The Italian newspaper Gazzetta dello Sport described striker Carlos Tevez as being a man of ‘seven lungs’ after Juventus defeated Lazio 2-1 to win the Coppa Italia this week.
The effort of Tevez is matched by a tenacious collective mentality in the Italian champions squad.
Barcelona knows that a very difficult Champions League Final waits in early June.
Juventus are the latest iteration of an Italian based team that has excelled in elite national or club competition. This success is based on a development pathway that consistently produces the world’s best young footballers.
All Italian clubs have some form of academy or youth development programme. For many clubs unearthing one stellar young player is purely about business. The transfer fee from a young standout can make all the difference to the survival of the club.
Facilities are often challenging. The sandlot type of surfaces played on by young urban Europeans would surprise New Zealanders who are used to lush council maintained fields.
Talent development is not just the domain of the biggest clubs as evidenced by the competitiveness of Italian age group football.
For Mirko Mazzantini, coach of ACF Fiorentina U-14, the recent 2-0 victory over Juventus shows that regional academies can mix it with the big centres of Milan, Turin and Rome.
After transitioning into coaching at the age of 17 after playing lower league football, Mazzantini has been heavily involved in the academies of Serie A clubs Empoli FC and ACF Fiorentina.
As assistant coach of the ACF Fiorentina U-15 squad that won Italy’s national championship, he believes there is one lesson young New Zealanders can embrace to achieve success.
“There is only one secret and that is work, work, work,” he emphasizes via Skype from Florence.
“Being technical is king. The physical attributes can be developed in time. Speed and agility can all be improved but in my opinion a player must work on his technique.”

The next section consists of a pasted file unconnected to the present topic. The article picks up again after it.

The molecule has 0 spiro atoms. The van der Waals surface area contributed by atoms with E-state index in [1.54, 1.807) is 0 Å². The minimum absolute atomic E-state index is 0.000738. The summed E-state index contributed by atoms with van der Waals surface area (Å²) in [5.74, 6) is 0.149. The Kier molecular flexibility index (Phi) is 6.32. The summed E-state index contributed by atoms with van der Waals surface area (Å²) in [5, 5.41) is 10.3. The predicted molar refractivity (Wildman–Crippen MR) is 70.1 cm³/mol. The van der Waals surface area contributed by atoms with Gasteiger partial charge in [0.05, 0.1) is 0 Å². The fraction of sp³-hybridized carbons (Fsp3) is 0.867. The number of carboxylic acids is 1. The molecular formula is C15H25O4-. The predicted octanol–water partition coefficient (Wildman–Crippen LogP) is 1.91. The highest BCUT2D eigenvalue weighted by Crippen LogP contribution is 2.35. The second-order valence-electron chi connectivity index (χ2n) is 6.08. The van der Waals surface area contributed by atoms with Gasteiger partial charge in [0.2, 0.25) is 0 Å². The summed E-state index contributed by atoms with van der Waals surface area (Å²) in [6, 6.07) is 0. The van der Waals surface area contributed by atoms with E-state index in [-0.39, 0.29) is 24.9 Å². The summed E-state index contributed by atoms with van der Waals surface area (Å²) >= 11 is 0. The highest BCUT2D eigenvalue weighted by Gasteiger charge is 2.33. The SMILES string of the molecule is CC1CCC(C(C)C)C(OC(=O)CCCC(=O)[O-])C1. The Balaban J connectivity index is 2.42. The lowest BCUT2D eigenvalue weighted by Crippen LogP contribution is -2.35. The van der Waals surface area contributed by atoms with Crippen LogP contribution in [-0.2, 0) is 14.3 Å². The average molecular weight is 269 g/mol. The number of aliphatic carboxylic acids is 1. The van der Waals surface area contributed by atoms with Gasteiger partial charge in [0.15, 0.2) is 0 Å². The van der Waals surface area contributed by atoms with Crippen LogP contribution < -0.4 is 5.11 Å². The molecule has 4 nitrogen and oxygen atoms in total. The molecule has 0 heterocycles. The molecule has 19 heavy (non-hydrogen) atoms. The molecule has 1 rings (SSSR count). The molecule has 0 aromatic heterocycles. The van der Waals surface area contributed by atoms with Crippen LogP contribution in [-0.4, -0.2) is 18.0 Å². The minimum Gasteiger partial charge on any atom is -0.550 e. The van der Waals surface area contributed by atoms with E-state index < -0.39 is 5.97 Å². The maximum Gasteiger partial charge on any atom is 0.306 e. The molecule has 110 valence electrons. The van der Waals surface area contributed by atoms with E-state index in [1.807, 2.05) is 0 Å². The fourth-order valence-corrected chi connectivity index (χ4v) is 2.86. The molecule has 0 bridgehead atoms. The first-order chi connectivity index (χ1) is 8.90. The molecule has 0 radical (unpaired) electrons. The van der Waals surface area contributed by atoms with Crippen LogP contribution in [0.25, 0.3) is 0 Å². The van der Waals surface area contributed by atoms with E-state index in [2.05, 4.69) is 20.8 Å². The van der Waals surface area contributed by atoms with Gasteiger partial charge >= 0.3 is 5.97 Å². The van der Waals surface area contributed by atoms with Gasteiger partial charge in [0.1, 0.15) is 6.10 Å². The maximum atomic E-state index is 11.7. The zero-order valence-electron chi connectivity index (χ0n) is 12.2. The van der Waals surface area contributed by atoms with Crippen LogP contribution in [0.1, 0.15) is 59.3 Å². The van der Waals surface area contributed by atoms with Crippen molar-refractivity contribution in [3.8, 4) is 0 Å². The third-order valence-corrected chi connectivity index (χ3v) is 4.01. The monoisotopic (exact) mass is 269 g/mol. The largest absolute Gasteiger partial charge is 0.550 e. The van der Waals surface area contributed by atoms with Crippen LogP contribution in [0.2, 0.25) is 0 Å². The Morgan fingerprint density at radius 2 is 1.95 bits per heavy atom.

Citing the recent approach of European academies to focus on athleticism over skill, Mazzantini is clear on his view.
“I don’t like it. Hard work to improve technique is most important at a young age.”
With ACF Fiorentina youth teams playing more than 80 matches in a season, Mazzantini has the opportunity to observe a range of coaching approaches.
Learning has become an essential element, especially given the competitive environment in Europe.
“Like a player, if you are a coach, you need to study. There is something to be learnt from everyone.”
Mazzantini is constantly exposed to the latest trends as evidenced by the ability to listen to Real Madrid academy coaches presenting at a June conference in Naples.
His desire to learn and share knowledge inspired him in 2005 to found Soccer Italian Style. This programme deploys coaches that work with Italy’s best young players to developing football countries during the European close season.
Similar to experiences in the United States Mazzantini recognises that Kiwi junior players can improve dramatically. After two visits to these shores, he views ball coordination – control and touch – as a focus.
“Possession of the ball gives the right mentality to players,” he explains.
With improved technique players become conditioned to improvement, challenging themselves to get better. This cycle builds players that have the ability to collectively perform and work hard such as Juventus and Europa League semifinalists ACF Fiorentina and Napoli SSC.
An end of year tournament featuring the likes of Valencia and Athletico Madrid will wrap up the regular season for Mazzantini.
He is then focused on the Soccer Italian Style international programme.
Soccer Italian Style delivers a 5-day programme in Auckland during the school holiday period 6-10 July. The course mirrors the intensity of the day-to-day experience of young Italian players.
“We have a great staff and share the same methodology. This is the third year we have been to New Zealand. It is a great country to visit with much opportunity for football.”
The coaches visiting Auckland are Matteo Fazzini (ACF Fiorentina) and Alessandro Limone (Empoli FC).
Soccer Italian Style delivers a unique experience to young New Zealanders – the opportunity to learn from coaches embedded in the talent pathway of one of the world’s most successful footballing countries.
Soccer Italian Style is delivered in conjunction with Auckland’s Top Flight Football Academy.
For more information on Soccer Italian Style visit topflightfootball.co.nz
Share this Post